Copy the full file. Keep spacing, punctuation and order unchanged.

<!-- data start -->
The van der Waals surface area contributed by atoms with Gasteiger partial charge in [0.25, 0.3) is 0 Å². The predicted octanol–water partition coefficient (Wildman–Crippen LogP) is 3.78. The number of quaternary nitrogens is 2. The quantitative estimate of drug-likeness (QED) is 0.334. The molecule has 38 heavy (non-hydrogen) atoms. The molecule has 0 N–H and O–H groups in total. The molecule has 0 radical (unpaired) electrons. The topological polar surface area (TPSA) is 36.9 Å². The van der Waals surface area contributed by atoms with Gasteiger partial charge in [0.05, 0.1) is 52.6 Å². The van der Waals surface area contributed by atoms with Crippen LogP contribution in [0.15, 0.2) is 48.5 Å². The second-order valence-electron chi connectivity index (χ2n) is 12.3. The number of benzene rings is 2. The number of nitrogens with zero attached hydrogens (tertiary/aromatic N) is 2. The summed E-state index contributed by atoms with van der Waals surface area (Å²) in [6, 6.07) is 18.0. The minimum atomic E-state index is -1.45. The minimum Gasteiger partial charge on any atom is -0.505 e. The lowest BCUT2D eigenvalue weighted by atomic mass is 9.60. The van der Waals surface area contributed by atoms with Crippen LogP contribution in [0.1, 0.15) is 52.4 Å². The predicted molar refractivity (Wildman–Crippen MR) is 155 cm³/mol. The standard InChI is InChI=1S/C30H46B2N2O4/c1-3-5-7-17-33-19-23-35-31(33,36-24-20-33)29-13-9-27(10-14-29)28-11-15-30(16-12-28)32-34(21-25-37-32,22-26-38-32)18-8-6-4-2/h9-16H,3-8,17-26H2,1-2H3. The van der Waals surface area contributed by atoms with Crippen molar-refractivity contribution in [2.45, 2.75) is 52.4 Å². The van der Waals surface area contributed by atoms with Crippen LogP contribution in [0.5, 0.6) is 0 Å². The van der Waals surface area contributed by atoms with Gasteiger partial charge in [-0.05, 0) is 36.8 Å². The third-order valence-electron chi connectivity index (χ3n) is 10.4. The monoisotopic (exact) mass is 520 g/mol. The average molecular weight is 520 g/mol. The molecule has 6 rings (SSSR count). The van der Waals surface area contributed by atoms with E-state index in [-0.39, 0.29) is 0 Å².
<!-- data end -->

The van der Waals surface area contributed by atoms with Gasteiger partial charge in [0.25, 0.3) is 0 Å². The predicted octanol–water partition coefficient (Wildman–Crippen LogP) is 3.78. The number of quaternary nitrogens is 2. The quantitative estimate of drug-likeness (QED) is 0.334. The molecule has 38 heavy (non-hydrogen) atoms. The molecule has 0 N–H and O–H groups in total. The molecule has 0 radical (unpaired) electrons. The topological polar surface area (TPSA) is 36.9 Å². The van der Waals surface area contributed by atoms with Gasteiger partial charge in [0.05, 0.1) is 52.6 Å². The van der Waals surface area contributed by atoms with Crippen LogP contribution in [0.15, 0.2) is 48.5 Å². The second-order valence-electron chi connectivity index (χ2n) is 12.3. The number of benzene rings is 2. The number of nitrogens with zero attached hydrogens (tertiary/aromatic N) is 2. The summed E-state index contributed by atoms with van der Waals surface area (Å²) in [6, 6.07) is 18.0. The minimum atomic E-state index is -1.45. The minimum Gasteiger partial charge on any atom is -0.505 e. The lowest BCUT2D eigenvalue weighted by atomic mass is 9.60. The van der Waals surface area contributed by atoms with Crippen LogP contribution in [0.1, 0.15) is 52.4 Å². The predicted molar refractivity (Wildman–Crippen MR) is 155 cm³/mol. The standard InChI is InChI=1S/C30H46B2N2O4/c1-3-5-7-17-33-19-23-35-31(33,36-24-20-33)29-13-9-27(10-14-29)28-11-15-30(16-12-28)32-34(21-25-37-32,22-26-38-32)18-8-6-4-2/h9-16H,3-8,17-26H2,1-2H3. The van der Waals surface area contributed by atoms with Crippen molar-refractivity contribution in [2.45, 2.75) is 52.4 Å². The van der Waals surface area contributed by atoms with Crippen LogP contribution in [0.5, 0.6) is 0 Å². The van der Waals surface area contributed by atoms with Gasteiger partial charge in [-0.05, 0) is 36.8 Å². The third-order valence-electron chi connectivity index (χ3n) is 10.4. The monoisotopic (exact) mass is 520 g/mol. The average molecular weight is 520 g/mol. The molecule has 6 rings (SSSR count). The van der Waals surface area contributed by atoms with E-state index in [-0.39, 0.29) is 0 Å².